What effect does including another open-source utility in your source repository have upon your code if they use different licenses?

  • I tend to use more permissive licenses such as the Apache and MIT.
  • To allow others to use a project with as little setup as possible I want to include utilities used by the build scripts in the repository (documentation generator, JavaScript minifier, etc).
  • I understand that things generated by these utilities (documentation, minified JS files) are not derivative works.
  • What is not as clear to me is the question of whether including some utilities which have more restrictive licenses will create conflicts with my code?
  • Does the "viral" nature of the GPL threaten to "infect" my code by including GPL utilities in my repository and referencing them from my build scripts?

None of the code will be intermingled, appropriate licenses will remain with each item. I should mostly just be using binaries from the outside sources (.jar, etc). I just want to make sure that "distributing" them in my repository when I upload it to GitHub won't taint everything else.

  • When talking about your code repository, is it a public or private repository?
    – Oded
    Feb 4, 2012 at 7:44
  • Currently private but I'm going to upload it to GitHub eventually and thus make it public. I have other projects that already have code publicly released but I haven't put the repository online because of worries about this. My assumption is that it isn't a problem since they are just being used by the build script and not actually part of the project but I was hoping that someone with a better grasp of licensing issues could alleviate those worries. Feb 4, 2012 at 7:50
  • If the tools are binary and the license allows distribution, I see no problem.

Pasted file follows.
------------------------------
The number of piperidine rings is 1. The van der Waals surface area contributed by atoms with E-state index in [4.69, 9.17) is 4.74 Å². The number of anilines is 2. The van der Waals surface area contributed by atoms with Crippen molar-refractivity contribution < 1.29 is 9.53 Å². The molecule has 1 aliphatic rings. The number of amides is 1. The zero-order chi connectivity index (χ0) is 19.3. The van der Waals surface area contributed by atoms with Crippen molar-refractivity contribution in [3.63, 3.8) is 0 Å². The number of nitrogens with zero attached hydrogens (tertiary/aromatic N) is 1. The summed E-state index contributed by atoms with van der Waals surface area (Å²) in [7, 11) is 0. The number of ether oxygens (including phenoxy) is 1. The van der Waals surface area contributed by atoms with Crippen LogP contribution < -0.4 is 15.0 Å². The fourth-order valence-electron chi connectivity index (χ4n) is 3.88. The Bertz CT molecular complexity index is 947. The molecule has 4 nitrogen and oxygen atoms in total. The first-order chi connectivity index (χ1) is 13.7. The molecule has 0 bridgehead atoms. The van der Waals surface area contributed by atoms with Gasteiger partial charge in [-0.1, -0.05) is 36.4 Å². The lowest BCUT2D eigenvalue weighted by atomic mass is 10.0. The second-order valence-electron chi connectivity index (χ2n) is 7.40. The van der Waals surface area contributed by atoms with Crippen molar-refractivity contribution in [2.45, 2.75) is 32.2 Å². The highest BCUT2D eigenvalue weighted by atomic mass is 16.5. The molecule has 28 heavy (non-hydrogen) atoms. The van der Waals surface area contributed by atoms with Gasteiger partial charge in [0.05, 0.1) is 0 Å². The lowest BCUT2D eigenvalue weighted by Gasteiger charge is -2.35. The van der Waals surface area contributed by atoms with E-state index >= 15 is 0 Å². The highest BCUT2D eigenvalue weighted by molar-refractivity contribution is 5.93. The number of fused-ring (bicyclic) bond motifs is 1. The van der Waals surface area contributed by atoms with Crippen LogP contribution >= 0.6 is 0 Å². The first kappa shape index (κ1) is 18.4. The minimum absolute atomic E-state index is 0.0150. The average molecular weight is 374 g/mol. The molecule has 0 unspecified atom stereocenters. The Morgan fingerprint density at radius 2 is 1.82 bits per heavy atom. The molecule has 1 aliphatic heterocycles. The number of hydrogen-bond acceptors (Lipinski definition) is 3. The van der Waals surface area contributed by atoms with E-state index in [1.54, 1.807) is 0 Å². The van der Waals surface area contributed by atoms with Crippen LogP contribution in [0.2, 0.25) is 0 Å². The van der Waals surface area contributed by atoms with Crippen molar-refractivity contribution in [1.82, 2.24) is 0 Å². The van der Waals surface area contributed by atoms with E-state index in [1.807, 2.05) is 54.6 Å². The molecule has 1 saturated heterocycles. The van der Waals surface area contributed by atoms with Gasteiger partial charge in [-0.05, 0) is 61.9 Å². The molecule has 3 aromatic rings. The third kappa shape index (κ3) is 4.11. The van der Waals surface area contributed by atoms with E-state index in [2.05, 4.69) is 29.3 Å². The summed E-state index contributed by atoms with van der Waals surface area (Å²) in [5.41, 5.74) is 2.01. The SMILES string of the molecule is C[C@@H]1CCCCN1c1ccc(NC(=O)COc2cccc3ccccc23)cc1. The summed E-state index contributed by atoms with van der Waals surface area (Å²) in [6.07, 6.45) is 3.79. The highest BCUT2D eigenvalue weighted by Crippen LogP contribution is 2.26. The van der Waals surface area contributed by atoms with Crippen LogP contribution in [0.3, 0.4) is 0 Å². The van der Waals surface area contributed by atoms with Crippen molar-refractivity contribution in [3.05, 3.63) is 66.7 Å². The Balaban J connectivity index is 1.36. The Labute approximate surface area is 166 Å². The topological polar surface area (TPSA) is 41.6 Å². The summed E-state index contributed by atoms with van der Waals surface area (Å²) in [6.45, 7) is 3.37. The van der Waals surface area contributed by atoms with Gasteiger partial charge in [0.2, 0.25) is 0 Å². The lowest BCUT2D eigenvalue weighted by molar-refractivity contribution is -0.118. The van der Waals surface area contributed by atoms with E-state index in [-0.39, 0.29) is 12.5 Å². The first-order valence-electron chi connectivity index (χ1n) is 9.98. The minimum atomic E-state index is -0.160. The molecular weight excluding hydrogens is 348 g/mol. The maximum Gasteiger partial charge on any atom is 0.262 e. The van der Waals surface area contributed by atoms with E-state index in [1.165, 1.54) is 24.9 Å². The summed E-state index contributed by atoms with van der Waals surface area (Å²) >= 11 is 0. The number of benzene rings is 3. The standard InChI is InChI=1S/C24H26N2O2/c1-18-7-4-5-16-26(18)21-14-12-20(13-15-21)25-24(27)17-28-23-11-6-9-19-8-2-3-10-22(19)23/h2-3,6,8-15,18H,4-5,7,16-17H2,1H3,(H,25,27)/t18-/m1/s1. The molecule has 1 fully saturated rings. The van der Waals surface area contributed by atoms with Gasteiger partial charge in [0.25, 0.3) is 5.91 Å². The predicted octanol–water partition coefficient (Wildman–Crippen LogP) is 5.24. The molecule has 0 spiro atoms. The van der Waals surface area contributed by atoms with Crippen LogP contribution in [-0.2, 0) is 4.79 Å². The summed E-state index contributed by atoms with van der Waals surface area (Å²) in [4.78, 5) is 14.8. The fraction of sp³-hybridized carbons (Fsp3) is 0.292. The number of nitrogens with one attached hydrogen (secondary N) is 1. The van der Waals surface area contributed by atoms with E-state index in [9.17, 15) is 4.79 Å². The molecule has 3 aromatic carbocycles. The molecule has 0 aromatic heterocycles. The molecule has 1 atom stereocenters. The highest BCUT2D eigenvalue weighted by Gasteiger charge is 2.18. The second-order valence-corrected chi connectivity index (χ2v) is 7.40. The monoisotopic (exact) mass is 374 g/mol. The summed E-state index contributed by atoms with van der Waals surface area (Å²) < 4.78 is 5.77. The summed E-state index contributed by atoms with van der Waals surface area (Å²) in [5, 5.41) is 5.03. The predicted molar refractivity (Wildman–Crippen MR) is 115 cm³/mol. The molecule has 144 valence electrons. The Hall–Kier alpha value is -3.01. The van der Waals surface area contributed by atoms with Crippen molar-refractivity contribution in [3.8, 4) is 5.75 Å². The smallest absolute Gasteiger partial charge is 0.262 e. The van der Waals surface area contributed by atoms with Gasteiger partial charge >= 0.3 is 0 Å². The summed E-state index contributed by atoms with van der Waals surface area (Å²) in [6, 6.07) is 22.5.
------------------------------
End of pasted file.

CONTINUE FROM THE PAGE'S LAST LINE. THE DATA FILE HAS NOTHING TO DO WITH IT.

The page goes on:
– Oded
    Feb 4, 2012 at 7:56
  • I might add that copying a load of other projects into your own repository is probably not a good idea unless you have a good reason. There are tools (npm, yarn, etc) that should make pulling down dependencies trivial for anyone who wants to build your code, and avoids the maintenance nightmare of having a bunch of static dependencies that can only be updated one by one. Oct 20, 2017 at 13:26

1 Answer 1


If you include a GPL tool with your project, then you're distributing that tool, which means that you're supposed to provide the source. If it's something that's commonly available, then I doubt that anybody will care - but if you want to make absolutely sure that everything is kosher, you might want to make the sources available (separately from your main project, since most people won't need them).

If you've made any modifications to the GPL tool, then you must make the source available - but I think you knew that already.

As far as "tainting", that won't be a problem. The fact that two pieces of software are distributed together is irrelevant - what matters is how they fit together. For example, the Apple developer kit contains GCC, GNU make, and a bunch of other GPL tools, along with closed-source tools. And that's perfectly legal.

  • Thanks for the answer. So including tools written in PHP would be fine too since they already are the source code. Feb 4, 2012 at 20:50

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